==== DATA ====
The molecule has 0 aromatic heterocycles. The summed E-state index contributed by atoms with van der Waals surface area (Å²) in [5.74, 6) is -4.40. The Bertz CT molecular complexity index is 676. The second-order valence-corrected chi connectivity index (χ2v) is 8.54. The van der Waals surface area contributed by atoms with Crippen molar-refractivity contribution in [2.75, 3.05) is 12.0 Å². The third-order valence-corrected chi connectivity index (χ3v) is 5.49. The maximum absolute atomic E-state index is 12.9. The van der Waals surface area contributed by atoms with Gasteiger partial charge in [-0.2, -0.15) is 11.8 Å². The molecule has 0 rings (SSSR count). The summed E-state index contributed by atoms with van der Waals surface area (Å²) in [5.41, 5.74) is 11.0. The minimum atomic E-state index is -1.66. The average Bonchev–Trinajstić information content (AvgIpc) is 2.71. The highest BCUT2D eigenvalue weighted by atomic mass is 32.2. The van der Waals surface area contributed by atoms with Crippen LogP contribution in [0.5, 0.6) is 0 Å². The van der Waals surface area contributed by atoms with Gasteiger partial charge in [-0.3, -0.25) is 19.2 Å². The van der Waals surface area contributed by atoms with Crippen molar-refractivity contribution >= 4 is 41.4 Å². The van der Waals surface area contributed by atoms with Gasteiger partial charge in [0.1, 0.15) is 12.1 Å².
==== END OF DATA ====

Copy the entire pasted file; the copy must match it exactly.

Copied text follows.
The molecule has 0 aromatic heterocycles. The summed E-state index contributed by atoms with van der Waals surface area (Å²) in [5.74, 6) is -4.40. The Bertz CT molecular complexity index is 676. The second-order valence-corrected chi connectivity index (χ2v) is 8.54. The van der Waals surface area contributed by atoms with Crippen molar-refractivity contribution in [2.75, 3.05) is 12.0 Å². The third-order valence-corrected chi connectivity index (χ3v) is 5.49. The maximum absolute atomic E-state index is 12.9. The van der Waals surface area contributed by atoms with Gasteiger partial charge in [-0.2, -0.15) is 11.8 Å². The molecule has 0 rings (SSSR count). The summed E-state index contributed by atoms with van der Waals surface area (Å²) in [5.41, 5.74) is 11.0. The minimum atomic E-state index is -1.66. The average Bonchev–Trinajstić information content (AvgIpc) is 2.71. The highest BCUT2D eigenvalue weighted by atomic mass is 32.2. The van der Waals surface area contributed by atoms with Crippen LogP contribution in [0.5, 0.6) is 0 Å². The van der Waals surface area contributed by atoms with Gasteiger partial charge in [-0.3, -0.25) is 19.2 Å². The van der Waals surface area contributed by atoms with Crippen molar-refractivity contribution >= 4 is 41.4 Å². The van der Waals surface area contributed by atoms with Gasteiger partial charge in [0.1, 0.15) is 12.1 Å².